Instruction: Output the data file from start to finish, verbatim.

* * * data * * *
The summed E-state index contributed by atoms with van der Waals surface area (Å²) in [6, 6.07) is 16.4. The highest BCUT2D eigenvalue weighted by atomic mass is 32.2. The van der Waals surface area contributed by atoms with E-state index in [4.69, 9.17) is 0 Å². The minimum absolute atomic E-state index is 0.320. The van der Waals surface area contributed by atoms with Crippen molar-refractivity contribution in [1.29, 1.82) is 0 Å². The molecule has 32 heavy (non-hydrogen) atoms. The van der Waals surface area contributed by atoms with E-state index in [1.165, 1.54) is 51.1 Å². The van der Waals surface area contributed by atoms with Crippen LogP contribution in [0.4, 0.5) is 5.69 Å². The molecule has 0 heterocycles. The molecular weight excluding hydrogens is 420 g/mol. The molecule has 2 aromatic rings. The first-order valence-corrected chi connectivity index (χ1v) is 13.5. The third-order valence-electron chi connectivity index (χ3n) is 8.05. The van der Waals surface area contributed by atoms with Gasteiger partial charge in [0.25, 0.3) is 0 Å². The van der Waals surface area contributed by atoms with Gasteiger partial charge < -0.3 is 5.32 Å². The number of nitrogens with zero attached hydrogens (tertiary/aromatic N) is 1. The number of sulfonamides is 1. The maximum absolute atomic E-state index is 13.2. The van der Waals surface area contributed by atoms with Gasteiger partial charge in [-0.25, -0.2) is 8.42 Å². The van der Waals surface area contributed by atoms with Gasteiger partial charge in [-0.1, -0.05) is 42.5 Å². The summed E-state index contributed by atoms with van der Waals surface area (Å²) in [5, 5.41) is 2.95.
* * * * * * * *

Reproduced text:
The summed E-state index contributed by atoms with van der Waals surface area (Å²) in [6, 6.07) is 16.4. The highest BCUT2D eigenvalue weighted by atomic mass is 32.2. The van der Waals surface area contributed by atoms with E-state index in [4.69, 9.17) is 0 Å². The minimum absolute atomic E-state index is 0.320. The van der Waals surface area contributed by atoms with Crippen molar-refractivity contribution in [1.29, 1.82) is 0 Å². The molecule has 32 heavy (non-hydrogen) atoms. The van der Waals surface area contributed by atoms with E-state index in [1.165, 1.54) is 51.1 Å². The van der Waals surface area contributed by atoms with Crippen LogP contribution in [0.4, 0.5) is 5.69 Å². The molecule has 0 heterocycles. The molecular weight excluding hydrogens is 420 g/mol. The molecule has 2 aromatic rings. The first-order valence-corrected chi connectivity index (χ1v) is 13.5. The third-order valence-electron chi connectivity index (χ3n) is 8.05. The van der Waals surface area contributed by atoms with Gasteiger partial charge in [0.25, 0.3) is 0 Å². The van der Waals surface area contributed by atoms with Gasteiger partial charge < -0.3 is 5.32 Å². The number of nitrogens with zero attached hydrogens (tertiary/aromatic N) is 1. The number of sulfonamides is 1. The maximum absolute atomic E-state index is 13.2. The van der Waals surface area contributed by atoms with Gasteiger partial charge in [-0.25, -0.2) is 8.42 Å². The van der Waals surface area contributed by atoms with Gasteiger partial charge in [-0.1, -0.05) is 42.5 Å². The summed E-state index contributed by atoms with van der Waals surface area (Å²) in [5, 5.41) is 2.95.